Old School RuneScape became a gold seller’s paradise fueled by Venezuelan hyperinflation


We can all agree that gold farmers in an MMORPG are a blight and that people shouldn’t support such “businesses,” but the problem of gold sellers being drawn in to Old School RuneScape some years ago has a few more wrinkles to it than one might expect.

In the most recent episode of NPR’s Planet Money radio program, we get a closer look at the cause of a gold farming boom in OSRS, which was being directly fueled by a crash in Venezuela’s GDP from 2014 to 2020 and hyperinflation of the Venezuelan bolivar that saw the currency’s value drop dramatically. The broadcast brought on one OSRS player by the name of Alex, who originally lived in Venezuela and explained how becoming a gold seller helped people like him escape the country’s inflation trap.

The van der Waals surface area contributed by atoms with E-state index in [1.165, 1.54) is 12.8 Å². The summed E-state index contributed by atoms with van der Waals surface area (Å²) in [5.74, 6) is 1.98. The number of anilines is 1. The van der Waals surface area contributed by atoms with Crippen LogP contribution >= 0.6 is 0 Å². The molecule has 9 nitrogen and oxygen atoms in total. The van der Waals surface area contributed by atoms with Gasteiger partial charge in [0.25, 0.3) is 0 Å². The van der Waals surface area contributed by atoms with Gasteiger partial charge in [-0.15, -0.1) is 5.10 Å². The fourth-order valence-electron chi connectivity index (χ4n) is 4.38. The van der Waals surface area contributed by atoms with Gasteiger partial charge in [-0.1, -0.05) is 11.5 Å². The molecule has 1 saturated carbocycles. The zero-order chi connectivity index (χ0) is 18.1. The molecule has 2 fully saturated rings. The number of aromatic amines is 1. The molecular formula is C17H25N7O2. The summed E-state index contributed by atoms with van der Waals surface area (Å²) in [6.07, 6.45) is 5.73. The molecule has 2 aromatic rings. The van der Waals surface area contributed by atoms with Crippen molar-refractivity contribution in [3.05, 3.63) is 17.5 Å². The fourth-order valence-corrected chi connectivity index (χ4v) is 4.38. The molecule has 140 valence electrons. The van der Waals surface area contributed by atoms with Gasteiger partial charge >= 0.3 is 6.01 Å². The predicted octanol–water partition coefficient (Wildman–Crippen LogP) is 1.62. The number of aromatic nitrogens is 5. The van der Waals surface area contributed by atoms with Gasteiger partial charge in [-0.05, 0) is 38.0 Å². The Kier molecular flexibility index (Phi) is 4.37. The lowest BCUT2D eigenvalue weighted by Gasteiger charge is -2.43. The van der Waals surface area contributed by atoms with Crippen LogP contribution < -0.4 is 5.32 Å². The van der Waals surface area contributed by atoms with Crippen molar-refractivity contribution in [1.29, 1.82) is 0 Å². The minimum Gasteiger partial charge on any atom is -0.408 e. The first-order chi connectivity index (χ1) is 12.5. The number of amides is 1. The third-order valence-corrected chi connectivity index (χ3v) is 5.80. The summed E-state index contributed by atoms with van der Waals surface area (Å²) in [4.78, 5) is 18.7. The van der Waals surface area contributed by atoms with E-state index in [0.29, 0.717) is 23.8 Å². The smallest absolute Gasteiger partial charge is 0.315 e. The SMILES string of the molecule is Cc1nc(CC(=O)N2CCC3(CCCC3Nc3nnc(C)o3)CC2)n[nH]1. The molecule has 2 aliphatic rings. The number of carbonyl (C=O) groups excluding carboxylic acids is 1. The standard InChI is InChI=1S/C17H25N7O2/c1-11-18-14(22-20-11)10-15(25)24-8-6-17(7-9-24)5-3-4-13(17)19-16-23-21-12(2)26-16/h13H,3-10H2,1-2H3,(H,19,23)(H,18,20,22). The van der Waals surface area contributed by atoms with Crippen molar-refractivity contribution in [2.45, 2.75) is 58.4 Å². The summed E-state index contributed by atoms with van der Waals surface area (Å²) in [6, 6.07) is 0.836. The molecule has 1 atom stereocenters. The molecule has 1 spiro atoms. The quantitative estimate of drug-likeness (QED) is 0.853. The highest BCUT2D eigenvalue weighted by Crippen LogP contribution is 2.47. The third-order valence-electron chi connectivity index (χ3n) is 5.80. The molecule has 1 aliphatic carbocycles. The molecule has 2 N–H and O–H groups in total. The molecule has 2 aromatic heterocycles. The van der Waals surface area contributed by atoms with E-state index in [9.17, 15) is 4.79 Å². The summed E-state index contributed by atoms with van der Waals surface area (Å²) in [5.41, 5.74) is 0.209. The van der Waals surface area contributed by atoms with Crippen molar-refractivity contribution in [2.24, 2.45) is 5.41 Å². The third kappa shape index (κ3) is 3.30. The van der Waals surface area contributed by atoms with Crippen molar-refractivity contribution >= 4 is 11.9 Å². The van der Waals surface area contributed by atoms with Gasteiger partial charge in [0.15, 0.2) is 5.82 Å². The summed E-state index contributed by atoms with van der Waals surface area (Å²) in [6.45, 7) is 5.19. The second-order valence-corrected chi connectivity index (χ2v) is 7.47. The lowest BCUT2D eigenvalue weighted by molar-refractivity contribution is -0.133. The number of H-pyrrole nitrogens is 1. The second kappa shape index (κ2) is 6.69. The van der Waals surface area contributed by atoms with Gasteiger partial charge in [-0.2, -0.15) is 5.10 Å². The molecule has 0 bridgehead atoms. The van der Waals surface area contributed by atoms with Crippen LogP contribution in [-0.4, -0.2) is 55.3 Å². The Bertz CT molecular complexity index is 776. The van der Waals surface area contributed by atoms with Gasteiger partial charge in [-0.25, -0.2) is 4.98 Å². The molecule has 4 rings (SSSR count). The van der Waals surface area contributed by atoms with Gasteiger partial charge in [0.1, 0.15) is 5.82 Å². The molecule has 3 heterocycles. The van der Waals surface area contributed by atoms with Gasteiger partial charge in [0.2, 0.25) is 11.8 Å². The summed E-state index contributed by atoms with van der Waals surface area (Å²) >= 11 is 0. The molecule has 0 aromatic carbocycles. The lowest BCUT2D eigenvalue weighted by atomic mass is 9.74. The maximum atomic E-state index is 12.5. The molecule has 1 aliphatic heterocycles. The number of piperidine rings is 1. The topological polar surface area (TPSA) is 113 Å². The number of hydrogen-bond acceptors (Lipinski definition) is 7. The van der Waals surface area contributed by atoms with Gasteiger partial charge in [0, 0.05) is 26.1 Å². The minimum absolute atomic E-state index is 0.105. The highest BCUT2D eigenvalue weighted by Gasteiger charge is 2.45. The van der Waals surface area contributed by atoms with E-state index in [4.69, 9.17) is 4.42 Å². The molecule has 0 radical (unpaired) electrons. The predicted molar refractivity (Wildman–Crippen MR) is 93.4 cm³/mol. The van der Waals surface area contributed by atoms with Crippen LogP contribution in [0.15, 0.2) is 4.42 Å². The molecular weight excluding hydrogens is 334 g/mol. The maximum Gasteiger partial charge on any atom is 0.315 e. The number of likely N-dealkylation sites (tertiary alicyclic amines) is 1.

“If you find something like RuneScape, and you realize that putting 10 hours a day into this game you could be making $8 that day, but you made that money in dollars – in a currency that you know isn’t going to be affected by the rampant inflation of your country – then you would run the numbers, and you would realize that by the end of the month you could be making more than a university teacher or a doctor.”

The fact that OSRS gold held more value than the Venezuelan bolivar and that it was an easy to run game in terms of system requirements meant that many people like Alex took to the world of old-school Gielinor pretty quickly. It also brought up tensions with the wider OSRS community and kicked off a so-called Great Battle of the Revenant Caves. The broadcast is about 21 minutes but is an insightful bit of reporting into a world that otherwise is swiftly derided.

sources: NPR.org, The Financial Times, thanks to Yrys for the tip!
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